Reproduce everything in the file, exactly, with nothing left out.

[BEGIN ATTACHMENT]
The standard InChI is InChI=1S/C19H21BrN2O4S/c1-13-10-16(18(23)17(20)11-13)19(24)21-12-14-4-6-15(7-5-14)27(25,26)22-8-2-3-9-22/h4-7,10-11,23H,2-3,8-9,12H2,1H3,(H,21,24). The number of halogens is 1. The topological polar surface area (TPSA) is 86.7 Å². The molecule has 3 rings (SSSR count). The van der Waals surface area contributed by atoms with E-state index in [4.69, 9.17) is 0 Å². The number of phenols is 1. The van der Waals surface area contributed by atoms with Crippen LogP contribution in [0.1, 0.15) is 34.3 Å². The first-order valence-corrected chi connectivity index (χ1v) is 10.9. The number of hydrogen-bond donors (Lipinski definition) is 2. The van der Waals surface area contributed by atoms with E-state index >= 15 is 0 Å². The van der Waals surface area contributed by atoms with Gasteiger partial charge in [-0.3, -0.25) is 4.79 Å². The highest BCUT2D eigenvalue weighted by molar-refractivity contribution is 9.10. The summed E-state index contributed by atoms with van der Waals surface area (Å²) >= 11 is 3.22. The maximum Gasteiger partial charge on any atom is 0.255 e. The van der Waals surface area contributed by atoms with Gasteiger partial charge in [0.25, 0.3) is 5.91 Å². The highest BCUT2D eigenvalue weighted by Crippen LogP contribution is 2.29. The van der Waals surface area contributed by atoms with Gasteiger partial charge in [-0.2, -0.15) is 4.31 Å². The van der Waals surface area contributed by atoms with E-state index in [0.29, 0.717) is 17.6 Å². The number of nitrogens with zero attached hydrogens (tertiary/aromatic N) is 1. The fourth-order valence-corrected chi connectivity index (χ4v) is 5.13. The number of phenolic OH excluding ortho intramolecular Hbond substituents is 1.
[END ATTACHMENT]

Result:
The standard InChI is InChI=1S/C19H21BrN2O4S/c1-13-10-16(18(23)17(20)11-13)19(24)21-12-14-4-6-15(7-5-14)27(25,26)22-8-2-3-9-22/h4-7,10-11,23H,2-3,8-9,12H2,1H3,(H,21,24). The number of halogens is 1. The topological polar surface area (TPSA) is 86.7 Å². The molecule has 3 rings (SSSR count). The van der Waals surface area contributed by atoms with E-state index in [4.69, 9.17) is 0 Å². The number of phenols is 1. The van der Waals surface area contributed by atoms with Crippen LogP contribution in [0.1, 0.15) is 34.3 Å². The first-order valence-corrected chi connectivity index (χ1v) is 10.9. The number of hydrogen-bond donors (Lipinski definition) is 2. The van der Waals surface area contributed by atoms with E-state index >= 15 is 0 Å². The van der Waals surface area contributed by atoms with Gasteiger partial charge in [-0.3, -0.25) is 4.79 Å². The highest BCUT2D eigenvalue weighted by molar-refractivity contribution is 9.10. The summed E-state index contributed by atoms with van der Waals surface area (Å²) >= 11 is 3.22. The maximum Gasteiger partial charge on any atom is 0.255 e. The van der Waals surface area contributed by atoms with Gasteiger partial charge in [0.25, 0.3) is 5.91 Å². The highest BCUT2D eigenvalue weighted by Crippen LogP contribution is 2.29. The van der Waals surface area contributed by atoms with Gasteiger partial charge in [-0.2, -0.15) is 4.31 Å². The van der Waals surface area contributed by atoms with E-state index in [0.29, 0.717) is 17.6 Å². The number of nitrogens with zero attached hydrogens (tertiary/aromatic N) is 1. The fourth-order valence-corrected chi connectivity index (χ4v) is 5.13. The number of phenolic OH excluding ortho intramolecular Hbond substituents is 1.